•5 recomendaciones•6,403 vistas

Denunciar

Compartir

Descargar para leer sin conexión

interest, discount. simple interest, compound interest

- 1. TIME VALUE OF MONEY AND INTEREST By Engr. Reyman Solas
- 2. MEANING OF INTEREST Interest is the manifestation of the time value of money. Borrower’s POV = amount of money paid for the used of borrowed capital. Lender’s POV = income produced by the money which he has lent.
- 3. INTEREST RATE AND RATE OF RETURN Interest = amount owed now – principal When interest paid over a specific time unit is expressed as a percentage of the principal, the result is called the interest rate. The time unit of the rate is called the interest period.
- 4. EXAMPLE An employee at LaserKinetics.com borrows $10,000 on May 1 and must repay a total of $10,700 exactly 1 year later. Determine the interest amount and the interest rate paid.
- 5. EXAMPLE Stereophonics, Inc., plans to borrow $20,000 from a bank for 1 year at 9% interest for new recording equipment. ( a ) Compute the interest and the total amount due after 1 year. ( b ) Construct a column graph that shows the original loan amount and total amount due after 1 year used to compute the loan interest rate of 9% per year.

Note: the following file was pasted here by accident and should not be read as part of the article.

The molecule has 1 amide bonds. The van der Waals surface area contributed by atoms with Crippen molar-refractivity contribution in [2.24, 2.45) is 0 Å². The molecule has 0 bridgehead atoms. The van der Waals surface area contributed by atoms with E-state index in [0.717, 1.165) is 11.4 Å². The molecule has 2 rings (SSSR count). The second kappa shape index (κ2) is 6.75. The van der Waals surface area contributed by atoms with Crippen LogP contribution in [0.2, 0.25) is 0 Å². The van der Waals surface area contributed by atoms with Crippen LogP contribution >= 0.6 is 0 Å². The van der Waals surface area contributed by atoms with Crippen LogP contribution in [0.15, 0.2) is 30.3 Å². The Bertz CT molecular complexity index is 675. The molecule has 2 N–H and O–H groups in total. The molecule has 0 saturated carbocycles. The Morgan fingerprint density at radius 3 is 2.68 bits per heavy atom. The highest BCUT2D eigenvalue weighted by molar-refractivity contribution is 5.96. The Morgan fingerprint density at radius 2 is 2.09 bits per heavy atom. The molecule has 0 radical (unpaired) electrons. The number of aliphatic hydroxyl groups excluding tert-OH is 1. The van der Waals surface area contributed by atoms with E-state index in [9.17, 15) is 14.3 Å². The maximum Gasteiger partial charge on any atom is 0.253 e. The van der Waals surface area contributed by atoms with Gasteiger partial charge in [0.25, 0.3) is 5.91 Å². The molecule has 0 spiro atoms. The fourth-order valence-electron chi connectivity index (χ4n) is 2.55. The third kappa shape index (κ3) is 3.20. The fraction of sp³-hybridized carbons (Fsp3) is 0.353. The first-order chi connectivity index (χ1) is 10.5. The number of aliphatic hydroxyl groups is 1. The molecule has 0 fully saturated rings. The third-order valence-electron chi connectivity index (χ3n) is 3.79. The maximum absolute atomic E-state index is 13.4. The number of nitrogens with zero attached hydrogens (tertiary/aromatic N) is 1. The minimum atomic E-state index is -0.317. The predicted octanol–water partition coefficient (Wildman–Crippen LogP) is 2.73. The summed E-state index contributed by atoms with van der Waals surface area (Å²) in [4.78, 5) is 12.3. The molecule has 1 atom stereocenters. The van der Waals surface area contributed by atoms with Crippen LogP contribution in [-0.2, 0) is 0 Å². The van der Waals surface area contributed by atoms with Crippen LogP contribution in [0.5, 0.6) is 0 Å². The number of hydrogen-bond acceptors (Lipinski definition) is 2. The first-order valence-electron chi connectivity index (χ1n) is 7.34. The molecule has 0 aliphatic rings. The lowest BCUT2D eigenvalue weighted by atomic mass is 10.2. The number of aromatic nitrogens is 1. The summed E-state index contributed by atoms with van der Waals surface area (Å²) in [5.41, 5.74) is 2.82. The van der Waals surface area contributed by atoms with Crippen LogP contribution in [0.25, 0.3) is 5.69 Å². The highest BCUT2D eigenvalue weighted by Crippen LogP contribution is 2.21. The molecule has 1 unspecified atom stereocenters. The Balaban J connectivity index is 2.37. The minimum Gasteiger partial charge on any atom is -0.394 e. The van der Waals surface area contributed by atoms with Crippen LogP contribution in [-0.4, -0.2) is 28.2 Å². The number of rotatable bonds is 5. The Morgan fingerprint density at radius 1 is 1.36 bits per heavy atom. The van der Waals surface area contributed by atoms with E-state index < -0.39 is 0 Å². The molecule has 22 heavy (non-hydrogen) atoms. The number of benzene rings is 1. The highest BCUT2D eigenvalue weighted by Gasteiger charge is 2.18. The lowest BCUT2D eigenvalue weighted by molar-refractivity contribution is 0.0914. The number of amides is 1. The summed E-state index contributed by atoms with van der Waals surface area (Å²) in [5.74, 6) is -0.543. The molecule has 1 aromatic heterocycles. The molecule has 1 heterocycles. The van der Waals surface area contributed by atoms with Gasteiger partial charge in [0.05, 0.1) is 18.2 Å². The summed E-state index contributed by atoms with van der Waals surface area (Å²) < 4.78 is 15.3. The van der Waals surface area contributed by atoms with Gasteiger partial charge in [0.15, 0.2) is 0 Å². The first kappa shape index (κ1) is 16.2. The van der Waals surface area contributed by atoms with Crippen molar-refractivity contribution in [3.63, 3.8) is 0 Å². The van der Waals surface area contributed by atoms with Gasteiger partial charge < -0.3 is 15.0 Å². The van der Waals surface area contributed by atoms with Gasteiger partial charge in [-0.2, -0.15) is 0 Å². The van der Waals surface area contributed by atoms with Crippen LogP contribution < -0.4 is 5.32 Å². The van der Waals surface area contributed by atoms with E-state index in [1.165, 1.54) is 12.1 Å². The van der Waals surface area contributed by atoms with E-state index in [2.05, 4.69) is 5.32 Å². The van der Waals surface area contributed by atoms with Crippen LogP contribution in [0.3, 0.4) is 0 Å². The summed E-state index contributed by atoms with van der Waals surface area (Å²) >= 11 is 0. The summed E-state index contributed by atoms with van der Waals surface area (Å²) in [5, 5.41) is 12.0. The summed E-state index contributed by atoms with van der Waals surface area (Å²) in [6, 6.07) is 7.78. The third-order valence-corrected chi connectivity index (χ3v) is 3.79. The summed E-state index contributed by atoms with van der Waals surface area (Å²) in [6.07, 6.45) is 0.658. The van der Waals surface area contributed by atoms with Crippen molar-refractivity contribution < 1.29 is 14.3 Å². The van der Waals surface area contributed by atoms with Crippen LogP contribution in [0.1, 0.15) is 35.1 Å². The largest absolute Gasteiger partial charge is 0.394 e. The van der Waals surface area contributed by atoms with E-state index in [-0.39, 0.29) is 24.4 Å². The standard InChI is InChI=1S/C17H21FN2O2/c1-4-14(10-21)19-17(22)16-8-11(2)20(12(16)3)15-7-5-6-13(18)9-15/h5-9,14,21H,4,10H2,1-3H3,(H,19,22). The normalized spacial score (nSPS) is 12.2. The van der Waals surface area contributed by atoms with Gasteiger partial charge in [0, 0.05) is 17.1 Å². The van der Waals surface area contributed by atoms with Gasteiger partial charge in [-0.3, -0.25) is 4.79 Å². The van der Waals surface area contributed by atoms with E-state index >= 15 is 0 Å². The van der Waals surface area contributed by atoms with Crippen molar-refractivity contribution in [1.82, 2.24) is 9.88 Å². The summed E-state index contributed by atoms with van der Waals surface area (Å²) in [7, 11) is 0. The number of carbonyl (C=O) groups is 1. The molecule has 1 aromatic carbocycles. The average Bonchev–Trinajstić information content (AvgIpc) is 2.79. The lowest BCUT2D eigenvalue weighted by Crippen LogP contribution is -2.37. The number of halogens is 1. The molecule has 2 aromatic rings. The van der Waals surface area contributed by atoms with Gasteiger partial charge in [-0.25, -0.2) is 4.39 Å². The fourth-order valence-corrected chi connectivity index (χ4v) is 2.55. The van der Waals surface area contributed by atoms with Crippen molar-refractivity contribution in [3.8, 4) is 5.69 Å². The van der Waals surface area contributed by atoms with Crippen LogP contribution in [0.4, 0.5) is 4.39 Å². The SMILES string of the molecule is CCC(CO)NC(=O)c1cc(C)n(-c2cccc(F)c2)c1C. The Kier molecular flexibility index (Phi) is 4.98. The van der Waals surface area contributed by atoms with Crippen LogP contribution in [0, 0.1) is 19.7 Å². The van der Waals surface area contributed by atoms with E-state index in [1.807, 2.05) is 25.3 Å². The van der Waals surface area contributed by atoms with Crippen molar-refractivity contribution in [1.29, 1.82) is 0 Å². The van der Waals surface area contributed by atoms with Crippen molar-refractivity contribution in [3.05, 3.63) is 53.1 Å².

- 7. Interest earned over a specific period of time is expressed as a percentage of the original amount and is called rate of return (ROR).
- 8. EXAMPLE (a) Calculate the amount deposited 1 year ago to have $1000 now at an interest rate of 5% per year. (b) Calculate the amount of interest earned during this time period.
- 10. INFLATION Inflation means that cost and revenue cash flow estimates increase over time. This increase is due to the changing value of money that is forced upon a country’s currency by inflation, thus making a unit of currency (such as the dollar)worth less relative to its value at a previous time.
- 11. INFLATION CONTRIBUTES TO • A reduction in purchasing power of the currency • An increase in the CPI (consumer price index) • An increase in the cost of equipment and its maintenance • An increase in the cost of salaried professionals and hourly employees • A reduction in the real rate of return on personal savings and certain corporate investments
- 12. TERMINOLOGY AND SYMBOLS P value or amount of money at a time designated as the present or time 0. Also P is referred to as present worth (PW), present value (PV), net present value (NPV), discounted cash flow (DCF), and capitalized cost (CC); monetary units, such as pesos F value or amount of money at some future time. Also F is called future worth (FW) and future value (FV); dollars A series of consecutive, equal, end-of-period amounts of money. Also A is called the annual worth (AW) and equivalent uniform annual worth (EUAW); pesos per year, euros per month n number of interest periods; years, months, days i interest rate per time period; percent per year, percent per month t time, stated in periods; years, months, days